“This is a very small community, very intertwined,” Graves said, “so a lot of families are having problems. One family member is saying this place is safe; another is saying it isn’t. They say you’re crazy because you think you’re having symptoms. You’re making it up; you’re psychosomatic. People are afraid of being judged. I know a lot of people who won’t stand up, won’t come out to a protest, because they don’t want to be judged.”
Leistner said Times Beach experienced division, too. In fact, at times tensions were so high she needed a police escort when attending meetings. One angry resident slapped her, she said. People didn’t want to leave everything they’d worked for, “but we had to consider the safety of our children.”
Forty years later, Leistner is the only Times Beach government official who remains to tell the story. All the others have died.
“I’m the only one left,” she said. “For some reason, God is keeping me here, and I think it’s so that I can be here with you today.”
• • •
What would buyouts look like in East Palestine and nearby communities? Christa Graves has thought about this. She bought her house and property in the mid-1990s, when she was 21 years old. She told herself at the time that she was going to stay and fall in love with the place, and she did.
She raised her family here, taking her daughters to the woods and creeks near her home. Before the derailment, she had planned to spend the summer taking her 2-year-old grandson, Asher, to a nearby creek where he could explore the natural world — wade into the water, turn over rocks to look for crayfish and tadpoles. That’s how Graves raised her daughters, with a close connection to the nearby woods, creeks and trails.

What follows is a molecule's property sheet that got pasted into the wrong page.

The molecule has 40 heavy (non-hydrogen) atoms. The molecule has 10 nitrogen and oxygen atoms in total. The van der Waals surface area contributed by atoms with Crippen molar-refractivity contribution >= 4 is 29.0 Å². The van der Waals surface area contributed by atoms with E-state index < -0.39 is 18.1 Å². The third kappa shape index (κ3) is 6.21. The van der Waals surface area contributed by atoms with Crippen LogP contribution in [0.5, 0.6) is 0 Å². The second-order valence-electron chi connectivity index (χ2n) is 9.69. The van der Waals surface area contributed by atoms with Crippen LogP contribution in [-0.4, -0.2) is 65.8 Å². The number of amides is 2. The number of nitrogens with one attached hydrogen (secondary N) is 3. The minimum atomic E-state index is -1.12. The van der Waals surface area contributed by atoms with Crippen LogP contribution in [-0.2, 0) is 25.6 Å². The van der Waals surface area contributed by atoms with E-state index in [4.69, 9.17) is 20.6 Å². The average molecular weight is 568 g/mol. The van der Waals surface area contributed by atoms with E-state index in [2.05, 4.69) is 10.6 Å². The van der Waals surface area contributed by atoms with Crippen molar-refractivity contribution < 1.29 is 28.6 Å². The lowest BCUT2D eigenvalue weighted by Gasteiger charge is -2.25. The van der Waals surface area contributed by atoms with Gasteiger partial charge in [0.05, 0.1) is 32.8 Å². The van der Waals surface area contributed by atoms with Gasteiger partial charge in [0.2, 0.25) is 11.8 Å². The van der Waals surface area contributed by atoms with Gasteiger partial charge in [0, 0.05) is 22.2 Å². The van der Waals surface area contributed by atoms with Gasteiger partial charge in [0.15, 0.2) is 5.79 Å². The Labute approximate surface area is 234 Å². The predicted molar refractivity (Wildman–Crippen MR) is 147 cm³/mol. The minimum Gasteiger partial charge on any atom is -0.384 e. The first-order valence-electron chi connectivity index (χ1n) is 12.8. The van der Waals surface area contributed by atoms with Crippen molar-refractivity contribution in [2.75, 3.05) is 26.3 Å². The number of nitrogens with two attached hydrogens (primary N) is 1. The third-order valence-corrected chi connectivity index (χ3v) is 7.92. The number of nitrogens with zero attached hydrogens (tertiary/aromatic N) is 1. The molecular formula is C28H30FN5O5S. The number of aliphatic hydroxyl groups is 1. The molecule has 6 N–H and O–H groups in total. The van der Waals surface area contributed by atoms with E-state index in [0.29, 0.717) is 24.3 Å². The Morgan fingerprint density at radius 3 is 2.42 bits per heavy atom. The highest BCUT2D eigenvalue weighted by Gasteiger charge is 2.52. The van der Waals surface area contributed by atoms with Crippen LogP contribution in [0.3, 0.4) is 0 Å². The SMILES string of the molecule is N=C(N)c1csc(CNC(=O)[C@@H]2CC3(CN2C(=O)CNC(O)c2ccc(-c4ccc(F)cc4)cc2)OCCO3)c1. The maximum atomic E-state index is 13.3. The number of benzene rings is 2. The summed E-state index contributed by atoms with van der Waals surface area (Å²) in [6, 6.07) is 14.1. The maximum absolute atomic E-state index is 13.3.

Now, Graves won’t take Asher anywhere near those creeks. She worries when he plays on the back porch. What if he puts a leaf in his mouth?
What’s the railroad company’s responsibility for such losses?
“On Feb. 2, if I would have chosen to leave, that would have been on me,” Graves said. “Beginning Feb. 3, that became their burden to bear. They owe us the ability to get what we have here somewhere else. I’m not talking Beverly Hills or New York City or Hollywood. I’m talking about other small communities. I have .66 acres, a two-car garage, a three-bedroom house, a partially wooded lot. I’m five minutes from the grocery. I’m just outside the city limits, and I’m five minutes from clean natural water.”
What would such a property cost elsewhere? Probably more than in East Palestine, which Graves said is a uniquely affordable place to live. Residents who sell their properties at fair market value will have a difficult time affording similar homes in other small towns.
Even if she could sell the place, she’d feel conflicted. Graves thinks she could simply be putting another family in jeopardy.
“Is it morally right to sell?” she asked. “That’s a conundrum for me.”
Like many others, she’s suspicious of EPA reports that the town is safe.
“Those chemicals and gasses and dioxins are still here, floating around in the air, the soil, the water, which soaks into the ground and goes up into the trees, the plants,” she said. “There’s so little coming out from the EPA that lines up with what people have experienced.”
She says she wants to tell the EPA, “You can’t leave my community here to die.”